The Eight Senses: Hearing

The Eight Senses: Hearing




Physical Stimulus


The Role of the Brain


Hearing Sound waves (air pressure changes in compression and expansion through space) features:

frequency of cycles (pitch – high/low sounds from vibration rates; hertz – frequency),

intensity (amplitude, loudness, measured in decibels – vibrating are molecule density),

timbre (a complex mix of waves)

The outer ear: sound waves -> pinna (auricle) -> external auditory canal




Temporal lobes (cortical tissue for auditory processing) -> auditory nerves -> midbrain -> primary auditory cortex (for narrow frequency ranges) The human hearing range: 20 hertz – 20,000 hertz.


Temporal coding/frequency principle: the lower pitches (20-4000 Hz)

-> synchronal vibration of the basilar membrane; the sensory neurons have the action potentials with the same frequency as the sound


Place coding/place principle: the higher pitches (>5000 Hz) -> the basilar membrane in sync with sound waves, but only small groups of hair cells respond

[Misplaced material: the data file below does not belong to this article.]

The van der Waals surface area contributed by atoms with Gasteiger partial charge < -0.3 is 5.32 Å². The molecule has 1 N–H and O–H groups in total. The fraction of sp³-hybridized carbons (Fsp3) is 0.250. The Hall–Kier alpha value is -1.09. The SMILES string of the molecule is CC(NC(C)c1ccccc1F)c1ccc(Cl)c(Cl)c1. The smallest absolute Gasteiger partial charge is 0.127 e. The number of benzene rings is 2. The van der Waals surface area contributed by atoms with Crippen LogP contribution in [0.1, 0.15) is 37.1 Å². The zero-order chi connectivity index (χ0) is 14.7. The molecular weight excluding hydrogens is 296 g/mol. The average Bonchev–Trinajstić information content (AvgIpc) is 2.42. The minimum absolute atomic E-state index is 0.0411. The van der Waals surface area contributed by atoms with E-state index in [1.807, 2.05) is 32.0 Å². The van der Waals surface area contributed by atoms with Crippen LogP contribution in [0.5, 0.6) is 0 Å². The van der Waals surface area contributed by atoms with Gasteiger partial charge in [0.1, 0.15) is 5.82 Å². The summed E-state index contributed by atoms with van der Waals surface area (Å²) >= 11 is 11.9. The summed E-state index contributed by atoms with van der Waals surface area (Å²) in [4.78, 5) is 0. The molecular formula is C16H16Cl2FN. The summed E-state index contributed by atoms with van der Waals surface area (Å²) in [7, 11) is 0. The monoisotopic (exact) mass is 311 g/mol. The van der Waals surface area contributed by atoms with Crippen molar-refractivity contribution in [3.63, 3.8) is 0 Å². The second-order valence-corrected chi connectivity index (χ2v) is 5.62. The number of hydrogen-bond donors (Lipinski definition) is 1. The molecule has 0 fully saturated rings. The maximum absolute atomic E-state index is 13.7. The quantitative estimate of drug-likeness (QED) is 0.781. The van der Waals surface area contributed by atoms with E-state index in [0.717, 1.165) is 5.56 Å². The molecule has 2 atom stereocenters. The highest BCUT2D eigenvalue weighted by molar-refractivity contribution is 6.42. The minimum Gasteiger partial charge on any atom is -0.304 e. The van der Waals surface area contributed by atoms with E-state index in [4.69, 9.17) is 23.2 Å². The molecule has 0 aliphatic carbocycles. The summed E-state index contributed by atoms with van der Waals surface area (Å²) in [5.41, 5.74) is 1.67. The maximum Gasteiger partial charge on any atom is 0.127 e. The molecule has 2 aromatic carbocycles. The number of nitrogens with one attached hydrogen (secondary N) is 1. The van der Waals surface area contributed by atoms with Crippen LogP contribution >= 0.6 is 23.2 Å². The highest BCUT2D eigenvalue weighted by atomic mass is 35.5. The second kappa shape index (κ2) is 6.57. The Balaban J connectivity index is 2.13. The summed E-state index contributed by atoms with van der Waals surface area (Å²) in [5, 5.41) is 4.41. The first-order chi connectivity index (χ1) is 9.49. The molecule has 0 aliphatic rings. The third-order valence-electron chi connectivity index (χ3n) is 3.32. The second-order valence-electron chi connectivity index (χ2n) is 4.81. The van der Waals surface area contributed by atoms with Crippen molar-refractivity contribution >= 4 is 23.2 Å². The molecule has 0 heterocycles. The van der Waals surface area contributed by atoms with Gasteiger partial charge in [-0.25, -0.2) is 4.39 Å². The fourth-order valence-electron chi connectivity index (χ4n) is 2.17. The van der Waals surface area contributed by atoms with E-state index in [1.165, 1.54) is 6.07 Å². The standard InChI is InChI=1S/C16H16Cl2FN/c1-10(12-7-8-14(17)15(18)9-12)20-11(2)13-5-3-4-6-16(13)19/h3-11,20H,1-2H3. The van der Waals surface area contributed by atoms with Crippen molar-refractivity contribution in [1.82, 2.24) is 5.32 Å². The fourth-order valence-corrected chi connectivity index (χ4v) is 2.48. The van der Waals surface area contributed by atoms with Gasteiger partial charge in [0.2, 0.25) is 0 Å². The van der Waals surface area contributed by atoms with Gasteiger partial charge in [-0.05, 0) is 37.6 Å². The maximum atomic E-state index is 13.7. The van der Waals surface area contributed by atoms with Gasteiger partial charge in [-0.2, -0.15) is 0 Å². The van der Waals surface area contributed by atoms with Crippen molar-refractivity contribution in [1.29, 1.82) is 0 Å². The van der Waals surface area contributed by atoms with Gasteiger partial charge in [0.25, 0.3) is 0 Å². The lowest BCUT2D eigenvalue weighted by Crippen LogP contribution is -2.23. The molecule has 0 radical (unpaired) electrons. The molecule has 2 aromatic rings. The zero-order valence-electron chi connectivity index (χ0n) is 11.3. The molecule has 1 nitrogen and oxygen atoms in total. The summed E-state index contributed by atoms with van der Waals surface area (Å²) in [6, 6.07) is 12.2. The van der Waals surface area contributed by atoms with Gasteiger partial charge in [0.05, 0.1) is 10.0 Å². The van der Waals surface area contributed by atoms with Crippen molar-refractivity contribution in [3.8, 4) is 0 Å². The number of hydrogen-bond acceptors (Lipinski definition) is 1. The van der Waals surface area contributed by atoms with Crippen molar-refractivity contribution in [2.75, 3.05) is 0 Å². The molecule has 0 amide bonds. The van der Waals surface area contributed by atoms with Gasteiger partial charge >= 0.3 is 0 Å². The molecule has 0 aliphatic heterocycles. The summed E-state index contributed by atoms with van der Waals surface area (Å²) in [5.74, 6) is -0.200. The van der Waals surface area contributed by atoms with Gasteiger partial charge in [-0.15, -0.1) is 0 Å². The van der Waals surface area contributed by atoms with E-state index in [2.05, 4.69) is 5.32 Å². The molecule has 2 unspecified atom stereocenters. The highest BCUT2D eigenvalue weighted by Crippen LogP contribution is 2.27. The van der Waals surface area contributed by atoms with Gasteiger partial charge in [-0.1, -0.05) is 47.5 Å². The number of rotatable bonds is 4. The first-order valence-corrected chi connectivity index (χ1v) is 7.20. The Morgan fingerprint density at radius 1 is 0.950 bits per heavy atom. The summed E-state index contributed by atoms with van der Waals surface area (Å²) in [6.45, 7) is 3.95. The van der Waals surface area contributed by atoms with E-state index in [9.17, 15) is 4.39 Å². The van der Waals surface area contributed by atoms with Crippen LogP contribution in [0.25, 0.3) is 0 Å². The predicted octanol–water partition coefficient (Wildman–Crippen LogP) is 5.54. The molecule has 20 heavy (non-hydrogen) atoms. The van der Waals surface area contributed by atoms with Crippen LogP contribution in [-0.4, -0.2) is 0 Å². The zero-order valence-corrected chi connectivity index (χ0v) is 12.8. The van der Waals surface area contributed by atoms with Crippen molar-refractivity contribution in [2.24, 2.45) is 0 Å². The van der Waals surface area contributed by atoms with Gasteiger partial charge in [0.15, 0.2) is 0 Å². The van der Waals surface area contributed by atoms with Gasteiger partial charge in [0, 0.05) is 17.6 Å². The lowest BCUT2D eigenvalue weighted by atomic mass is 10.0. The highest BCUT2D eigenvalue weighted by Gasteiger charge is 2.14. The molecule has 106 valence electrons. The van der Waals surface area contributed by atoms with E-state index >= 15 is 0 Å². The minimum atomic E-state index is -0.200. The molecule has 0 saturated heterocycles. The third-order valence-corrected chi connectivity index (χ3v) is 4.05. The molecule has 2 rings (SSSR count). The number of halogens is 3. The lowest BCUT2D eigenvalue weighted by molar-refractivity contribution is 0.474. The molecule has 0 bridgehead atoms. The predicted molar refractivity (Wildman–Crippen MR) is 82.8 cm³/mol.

Different frequencies of sound waves -> vibration of different basilar membrane areas


Overlap of temporal and place coding: 1000-5000 Hz (human speech range)


Conduction deafness (can still hear own voices): failure of the middle ear bones (the hammer, the anvil, and the stirrup)


Nerve deafness: with damaged cochlea, the hair cells/ auditory nerve; may be caused by loudness, heredity, and multiple sclerosis (MS).

The middle ear: eardrum (tympanic membrane) -> 3 ossicles: malleus (hammer), incus (anvil), stapes (stirrup)


The inner ear: oval window, round window, semicircular canals, vestibulocochlear, Eustachian tube, cochlea (basilar membrane, organ of Corti, hairlike receptors) -> auditory nerve -> auditory cortex


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